On April 14, all 28 tenure-track faculty members received notification that their appointments would not be renewed. According to Susan Conner, provost, this action should not be interpreted as a change from the original BOT mandate to eliminate 15 full-time equivalent positions.
The faculty handbook states that notification is required to tenure-track faculty with “two or more years of continuous service” by April 15 if their appointments will not be renewed. According to Conner, the notification was pro forma.
“Because the program review process will not be completed by April 15, 28 faculty had to be notified that their appointments would not be renewed,” Conner said. “Once the program review process has been completed, faculty will be notified of the Trustee’s decision, and appointments will be made according to the outcome of that decision.”
According to President Donna Randall, employment status will be confirmed as soon as possible following the May 13 BOT meeting, but no later than June 1.
“As you are aware, Albion College is going through some difficult discussions regarding faculty positions,” Randall said in the notification letter sent to tenure-track faculty members. “The college will know after the May Board of Trustees’ meeting whether you (tenure-track faculty member) will be offered (solely) a terminal year or other appointment for 2010-2011.”
A terminal year is the last year that a faculty member is employed by the College — in this case, the 2010-2011 year.
Dates for notification of non-renewal of tenure-track faculty vary based on years of service. Dec. 15 is the deadline of non-renewal notice for tenure-track faculty members who have taught for fewer than two years and does not include an offer of a terminal year of employment.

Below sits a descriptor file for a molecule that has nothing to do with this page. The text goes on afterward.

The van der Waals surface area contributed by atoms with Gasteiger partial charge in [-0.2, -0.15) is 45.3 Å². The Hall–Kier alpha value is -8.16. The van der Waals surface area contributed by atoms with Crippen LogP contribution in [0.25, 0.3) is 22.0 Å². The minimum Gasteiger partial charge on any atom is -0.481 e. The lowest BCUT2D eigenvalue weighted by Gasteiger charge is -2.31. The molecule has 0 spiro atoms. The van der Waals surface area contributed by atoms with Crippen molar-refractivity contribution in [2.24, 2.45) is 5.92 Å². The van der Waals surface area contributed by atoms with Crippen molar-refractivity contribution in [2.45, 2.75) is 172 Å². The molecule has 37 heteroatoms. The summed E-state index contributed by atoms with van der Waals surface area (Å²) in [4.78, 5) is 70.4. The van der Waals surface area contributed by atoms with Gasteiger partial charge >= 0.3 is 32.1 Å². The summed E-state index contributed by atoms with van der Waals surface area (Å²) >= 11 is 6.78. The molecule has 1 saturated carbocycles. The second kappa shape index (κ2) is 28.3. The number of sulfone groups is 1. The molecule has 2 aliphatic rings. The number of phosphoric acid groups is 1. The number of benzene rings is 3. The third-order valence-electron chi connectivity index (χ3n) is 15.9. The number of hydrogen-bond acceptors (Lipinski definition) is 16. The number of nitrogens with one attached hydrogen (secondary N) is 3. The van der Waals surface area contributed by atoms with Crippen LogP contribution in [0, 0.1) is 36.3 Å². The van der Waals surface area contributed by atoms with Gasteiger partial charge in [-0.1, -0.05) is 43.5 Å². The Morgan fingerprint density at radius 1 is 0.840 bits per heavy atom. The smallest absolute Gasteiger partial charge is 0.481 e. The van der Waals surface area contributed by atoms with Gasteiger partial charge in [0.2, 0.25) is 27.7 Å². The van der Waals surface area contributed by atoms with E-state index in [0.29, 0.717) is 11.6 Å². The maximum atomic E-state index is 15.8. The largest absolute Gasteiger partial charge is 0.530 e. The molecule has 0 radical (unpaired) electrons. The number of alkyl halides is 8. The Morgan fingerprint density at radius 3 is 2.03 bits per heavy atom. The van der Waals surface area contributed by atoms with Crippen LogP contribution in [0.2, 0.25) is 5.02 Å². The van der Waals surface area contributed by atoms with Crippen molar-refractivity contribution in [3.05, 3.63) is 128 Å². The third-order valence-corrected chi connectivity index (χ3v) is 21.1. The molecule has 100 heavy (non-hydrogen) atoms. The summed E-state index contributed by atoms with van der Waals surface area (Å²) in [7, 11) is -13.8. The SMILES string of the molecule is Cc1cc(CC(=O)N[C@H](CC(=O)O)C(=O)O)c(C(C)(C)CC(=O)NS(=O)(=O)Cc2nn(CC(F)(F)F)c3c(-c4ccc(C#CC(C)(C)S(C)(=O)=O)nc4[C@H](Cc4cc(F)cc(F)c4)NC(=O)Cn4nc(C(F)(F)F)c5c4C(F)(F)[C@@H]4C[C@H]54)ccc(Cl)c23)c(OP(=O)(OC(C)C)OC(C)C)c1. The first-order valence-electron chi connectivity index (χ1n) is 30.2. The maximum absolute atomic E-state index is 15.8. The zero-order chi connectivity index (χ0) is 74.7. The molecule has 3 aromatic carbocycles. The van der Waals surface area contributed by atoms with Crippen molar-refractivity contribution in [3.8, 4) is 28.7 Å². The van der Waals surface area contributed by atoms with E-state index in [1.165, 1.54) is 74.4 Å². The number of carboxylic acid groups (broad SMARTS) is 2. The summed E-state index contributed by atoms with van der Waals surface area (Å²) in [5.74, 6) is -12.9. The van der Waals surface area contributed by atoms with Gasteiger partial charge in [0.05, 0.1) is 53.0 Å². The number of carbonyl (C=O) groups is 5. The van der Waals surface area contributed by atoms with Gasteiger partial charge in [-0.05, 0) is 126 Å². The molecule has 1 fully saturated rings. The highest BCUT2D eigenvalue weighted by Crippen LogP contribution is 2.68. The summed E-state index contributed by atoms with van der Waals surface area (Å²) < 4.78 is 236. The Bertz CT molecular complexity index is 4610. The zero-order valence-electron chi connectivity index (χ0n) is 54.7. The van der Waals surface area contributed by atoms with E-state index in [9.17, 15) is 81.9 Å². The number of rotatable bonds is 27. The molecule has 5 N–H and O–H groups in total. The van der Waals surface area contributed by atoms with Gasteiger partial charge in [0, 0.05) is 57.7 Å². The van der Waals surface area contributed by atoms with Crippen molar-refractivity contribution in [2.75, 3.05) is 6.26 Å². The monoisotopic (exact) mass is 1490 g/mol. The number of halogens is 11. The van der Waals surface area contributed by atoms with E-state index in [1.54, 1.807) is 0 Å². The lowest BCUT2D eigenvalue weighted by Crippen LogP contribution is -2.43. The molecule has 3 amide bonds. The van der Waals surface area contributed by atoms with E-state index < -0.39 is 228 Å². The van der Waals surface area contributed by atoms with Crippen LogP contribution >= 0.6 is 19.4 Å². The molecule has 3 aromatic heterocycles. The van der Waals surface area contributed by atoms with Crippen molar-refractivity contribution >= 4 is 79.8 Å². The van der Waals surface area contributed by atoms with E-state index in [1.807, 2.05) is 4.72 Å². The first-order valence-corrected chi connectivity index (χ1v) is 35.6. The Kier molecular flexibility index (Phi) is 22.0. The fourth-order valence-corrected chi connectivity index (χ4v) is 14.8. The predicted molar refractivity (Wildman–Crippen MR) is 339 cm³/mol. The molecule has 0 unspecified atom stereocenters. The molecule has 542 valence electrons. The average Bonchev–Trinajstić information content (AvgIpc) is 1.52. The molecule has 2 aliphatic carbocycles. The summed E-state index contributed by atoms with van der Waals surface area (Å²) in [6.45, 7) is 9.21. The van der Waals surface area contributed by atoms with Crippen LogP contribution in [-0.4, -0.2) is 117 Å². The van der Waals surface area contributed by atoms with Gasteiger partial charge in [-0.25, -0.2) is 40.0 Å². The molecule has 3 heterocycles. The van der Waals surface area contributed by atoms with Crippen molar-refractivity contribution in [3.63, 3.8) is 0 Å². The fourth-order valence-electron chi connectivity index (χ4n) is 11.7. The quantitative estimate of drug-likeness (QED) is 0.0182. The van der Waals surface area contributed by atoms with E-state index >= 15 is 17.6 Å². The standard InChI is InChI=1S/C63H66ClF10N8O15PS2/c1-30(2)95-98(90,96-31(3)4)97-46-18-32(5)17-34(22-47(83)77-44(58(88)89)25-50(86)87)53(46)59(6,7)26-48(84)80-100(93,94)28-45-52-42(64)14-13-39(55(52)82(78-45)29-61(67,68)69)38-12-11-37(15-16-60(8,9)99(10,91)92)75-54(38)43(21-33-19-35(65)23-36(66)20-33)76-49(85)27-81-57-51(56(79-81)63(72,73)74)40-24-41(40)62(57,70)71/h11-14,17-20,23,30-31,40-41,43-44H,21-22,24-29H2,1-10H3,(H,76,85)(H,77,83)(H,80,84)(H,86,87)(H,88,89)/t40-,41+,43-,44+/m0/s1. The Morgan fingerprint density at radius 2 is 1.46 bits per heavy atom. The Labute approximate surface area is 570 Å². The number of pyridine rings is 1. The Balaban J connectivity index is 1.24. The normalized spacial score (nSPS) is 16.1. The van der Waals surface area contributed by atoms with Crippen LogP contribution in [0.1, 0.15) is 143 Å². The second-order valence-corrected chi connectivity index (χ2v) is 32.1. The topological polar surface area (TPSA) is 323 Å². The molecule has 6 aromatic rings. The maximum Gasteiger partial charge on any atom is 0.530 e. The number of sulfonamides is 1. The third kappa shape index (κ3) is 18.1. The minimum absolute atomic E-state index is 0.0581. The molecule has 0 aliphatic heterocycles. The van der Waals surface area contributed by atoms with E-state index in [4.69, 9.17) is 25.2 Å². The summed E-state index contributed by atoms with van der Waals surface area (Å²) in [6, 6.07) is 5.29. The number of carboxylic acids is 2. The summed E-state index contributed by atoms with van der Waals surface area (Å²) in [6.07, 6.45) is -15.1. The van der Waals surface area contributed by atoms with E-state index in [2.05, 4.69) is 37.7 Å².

According to Conner, several faculty members who received notice on April 14 had served less than two years; however, these individuals were offered the additional year of employment.
Four faculty members successfully completed the tenure process last fall. While these faculty members will not officially be granted tenure until fall 2010, they did not receive non-renewal notification.
As mandated by BOT members, the 15 personnel reductions will occur through voluntary early retirements, the elimination of some full and part-time faculty members and through natural attrition. On April 20, the total number of voluntary early retirements is scheduled to be determined.
Reports issued by the Curriculum and Resources Committee (C&RC) for suggested staff eliminations through program review are due on April 29. According to Conner, C&RC is currently reviewing adjunct and visiting professor positions. Part-time and full-time faculty has not yet been considered.
Documents for the C&RC review of each program and department include course enrollments, numbers of majors and graduates, faculty information, syllabi and generated expenses compared with totals of similar programs in peer institutions.
According to Conner, the last program review was conducted over ten years ago.
Is there any news on who the faculty members actually being cut are?
I find this despicable. In a time when Albion is raising its tuition, how can they justify firing the professors that make the college what it is? The administration is further weakening departments and the college as a whole. What will be the draw to Albion College in 2010 and beyond? It saddens me that administration feels that firing professors is the best way to save money at the college. If students and recent alumni are not outraged at these events, they are not paying attention.
Economic decisions of this nature are never easy.In business–any
business–forge ahead with either a reduction of costs or increase of revenue or some combination thereof. The best solution: cut other
“necessities” and raise more revenue. Check out Pensacola Christian
College’s “A-Becka” books business…now there is some money in the
Mark Lee Smith, Albion class of ’75
Humble and obediant attorney of the common man or woman, as assured.